Theatre Review: Dropout

True North Youth Theatre Ensemble brings together young people who may be disenfranchised and/or have little access to an arts program at school. Many of them have dropped out of school, or truant regularly, and it is this life experience which is brought to the stage in Dropout.

By

Presented by True North Youth Theatre Ensemble & The Commissioner for Children and Young People
Reviewed 22 May 2019

Youth theatre, although always important, can often tend towards the twee, with young people having fairy tales or Disney adaptations forced upon them. This makes for comfortable viewing for parents, but limits the expression and exploration of the participants. Alirio Zavarce continues to push back against this trope, and should be lauded for that.

True North Youth Theatre Ensemble brings together young people who may be disenfranchised and/or have little access to an arts program at school. Many of them have dropped out of school, or truant regularly, and it is this life experience which is brought to the stage in Dropout.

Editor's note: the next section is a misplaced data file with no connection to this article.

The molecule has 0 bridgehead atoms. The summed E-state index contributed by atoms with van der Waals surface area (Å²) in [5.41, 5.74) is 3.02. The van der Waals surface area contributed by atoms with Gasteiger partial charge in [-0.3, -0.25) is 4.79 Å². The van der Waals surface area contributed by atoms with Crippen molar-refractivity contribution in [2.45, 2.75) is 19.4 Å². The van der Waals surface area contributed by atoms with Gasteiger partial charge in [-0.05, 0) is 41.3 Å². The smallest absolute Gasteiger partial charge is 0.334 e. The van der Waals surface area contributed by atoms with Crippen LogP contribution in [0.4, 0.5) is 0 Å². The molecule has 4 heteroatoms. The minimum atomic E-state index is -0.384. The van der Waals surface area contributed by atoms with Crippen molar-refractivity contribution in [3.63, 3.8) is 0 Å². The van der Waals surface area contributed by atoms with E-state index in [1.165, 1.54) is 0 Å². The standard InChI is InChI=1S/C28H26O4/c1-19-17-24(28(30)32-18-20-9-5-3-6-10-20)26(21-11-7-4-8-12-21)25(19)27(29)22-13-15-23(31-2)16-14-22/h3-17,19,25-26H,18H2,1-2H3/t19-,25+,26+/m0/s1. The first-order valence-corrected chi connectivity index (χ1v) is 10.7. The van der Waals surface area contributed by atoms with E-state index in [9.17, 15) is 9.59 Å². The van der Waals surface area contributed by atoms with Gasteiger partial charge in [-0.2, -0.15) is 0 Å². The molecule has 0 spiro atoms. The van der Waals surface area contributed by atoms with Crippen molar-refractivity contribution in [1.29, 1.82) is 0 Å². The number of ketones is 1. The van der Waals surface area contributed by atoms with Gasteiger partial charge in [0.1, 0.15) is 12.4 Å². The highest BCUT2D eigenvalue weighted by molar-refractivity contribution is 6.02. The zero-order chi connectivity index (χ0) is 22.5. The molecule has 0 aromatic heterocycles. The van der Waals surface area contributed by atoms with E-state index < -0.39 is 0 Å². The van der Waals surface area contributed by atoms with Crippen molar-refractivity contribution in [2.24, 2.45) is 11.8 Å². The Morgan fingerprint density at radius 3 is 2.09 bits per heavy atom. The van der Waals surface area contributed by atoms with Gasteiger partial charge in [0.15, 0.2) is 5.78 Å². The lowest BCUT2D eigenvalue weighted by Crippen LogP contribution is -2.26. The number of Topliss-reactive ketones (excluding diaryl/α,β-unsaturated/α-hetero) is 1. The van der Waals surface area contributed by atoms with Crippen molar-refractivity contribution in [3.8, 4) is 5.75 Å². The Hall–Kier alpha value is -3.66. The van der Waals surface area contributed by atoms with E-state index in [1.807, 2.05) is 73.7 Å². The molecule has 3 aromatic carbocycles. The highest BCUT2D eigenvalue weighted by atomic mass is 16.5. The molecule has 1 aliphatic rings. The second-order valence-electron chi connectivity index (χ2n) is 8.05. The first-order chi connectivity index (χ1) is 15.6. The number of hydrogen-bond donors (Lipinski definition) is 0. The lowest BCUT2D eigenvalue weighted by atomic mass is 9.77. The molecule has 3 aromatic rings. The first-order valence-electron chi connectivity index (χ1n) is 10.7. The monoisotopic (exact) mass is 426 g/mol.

Four ensembles are brought together for this production, with ages ranging from 8 to 20. Presenting stories from their own lives, or from those of people they know, there is a confronting authenticity to this work. Although devised and directed by Zavarce, the voices of the ensemble themselves are clear, and there is no sense of their mouthing words that have been given to them. This is work from the heart. Stories are intertwined with movement work, film, and music, keeping the pace fast and the energy high. Witnessing a performance which includes small children nervously stepping on a big stage, and young people with an obviously strong future in front of them, is simply an honour. Not one of these performers doesn’t stake a claim for themselves.

This is a heart-warming, often humorous, and thought-provoking hour in the theatre. The only issue is with audability: some very little voices, some excited young people talking too fast, and the occasional bit of music drowning out dialogue. Yet the message comes through loud and clear: the reasons that young people disconnect from school are complex and it is rarely an impulsive decision.

With film-making by Mitre Khammash, composition by Tyson Olson, lighting design by Brad Thomson and production design by Rachel Thompson, this is a slick but raw piece of work that deserves support.

Dropout is presented by the DreamBIG Children’s Festival.

Reviewed by Tracey Korsten
Twitter: @TraceyKorsten

Rating out of 5:  4

Venue:  Tandanya
Season:  22nd-27th May
Duration:  60 minutes
Tickets:  $9.00-$16.00
Bookings:  https://www.dreambigfestival.com.au/events/dropout/

Overall
4

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